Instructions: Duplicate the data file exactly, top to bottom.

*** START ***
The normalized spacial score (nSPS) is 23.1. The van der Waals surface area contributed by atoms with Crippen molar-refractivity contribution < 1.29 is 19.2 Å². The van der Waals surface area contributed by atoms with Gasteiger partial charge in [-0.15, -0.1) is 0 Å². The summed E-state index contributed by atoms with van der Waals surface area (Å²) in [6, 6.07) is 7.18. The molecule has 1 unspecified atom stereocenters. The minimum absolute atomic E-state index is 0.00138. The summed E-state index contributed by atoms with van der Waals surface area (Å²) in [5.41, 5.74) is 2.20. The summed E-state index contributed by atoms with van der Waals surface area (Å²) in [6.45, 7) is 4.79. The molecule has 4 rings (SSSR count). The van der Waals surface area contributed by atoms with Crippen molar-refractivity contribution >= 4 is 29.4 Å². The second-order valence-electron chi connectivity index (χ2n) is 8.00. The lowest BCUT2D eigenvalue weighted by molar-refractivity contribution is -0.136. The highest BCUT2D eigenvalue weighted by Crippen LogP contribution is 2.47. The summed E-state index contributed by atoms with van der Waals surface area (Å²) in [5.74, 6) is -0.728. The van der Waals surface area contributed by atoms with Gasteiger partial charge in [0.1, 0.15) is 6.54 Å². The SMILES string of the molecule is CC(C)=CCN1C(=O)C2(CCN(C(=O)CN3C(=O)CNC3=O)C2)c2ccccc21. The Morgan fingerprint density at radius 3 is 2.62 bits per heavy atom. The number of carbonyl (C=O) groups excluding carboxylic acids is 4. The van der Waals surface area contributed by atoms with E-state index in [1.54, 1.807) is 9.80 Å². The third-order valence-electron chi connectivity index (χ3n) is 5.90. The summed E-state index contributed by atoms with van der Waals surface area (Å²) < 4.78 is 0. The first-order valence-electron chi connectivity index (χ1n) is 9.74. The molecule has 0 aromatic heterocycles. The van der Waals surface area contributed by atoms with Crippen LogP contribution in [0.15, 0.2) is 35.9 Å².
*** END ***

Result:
The normalized spacial score (nSPS) is 23.1. The van der Waals surface area contributed by atoms with Crippen molar-refractivity contribution < 1.29 is 19.2 Å². The van der Waals surface area contributed by atoms with Gasteiger partial charge in [-0.15, -0.1) is 0 Å². The summed E-state index contributed by atoms with van der Waals surface area (Å²) in [6, 6.07) is 7.18. The molecule has 1 unspecified atom stereocenters. The minimum absolute atomic E-state index is 0.00138. The summed E-state index contributed by atoms with van der Waals surface area (Å²) in [5.41, 5.74) is 2.20. The summed E-state index contributed by atoms with van der Waals surface area (Å²) in [6.45, 7) is 4.79. The molecule has 4 rings (SSSR count). The van der Waals surface area contributed by atoms with Crippen molar-refractivity contribution >= 4 is 29.4 Å². The second-order valence-electron chi connectivity index (χ2n) is 8.00. The lowest BCUT2D eigenvalue weighted by molar-refractivity contribution is -0.136. The highest BCUT2D eigenvalue weighted by Crippen LogP contribution is 2.47. The summed E-state index contributed by atoms with van der Waals surface area (Å²) in [5.74, 6) is -0.728. The van der Waals surface area contributed by atoms with Gasteiger partial charge in [0.1, 0.15) is 6.54 Å². The SMILES string of the molecule is CC(C)=CCN1C(=O)C2(CCN(C(=O)CN3C(=O)CNC3=O)C2)c2ccccc21. The Morgan fingerprint density at radius 3 is 2.62 bits per heavy atom. The number of carbonyl (C=O) groups excluding carboxylic acids is 4. The van der Waals surface area contributed by atoms with E-state index in [1.54, 1.807) is 9.80 Å². The third-order valence-electron chi connectivity index (χ3n) is 5.90. The summed E-state index contributed by atoms with van der Waals surface area (Å²) < 4.78 is 0. The first-order valence-electron chi connectivity index (χ1n) is 9.74. The molecule has 0 aromatic heterocycles. The van der Waals surface area contributed by atoms with Crippen LogP contribution in [0.15, 0.2) is 35.9 Å².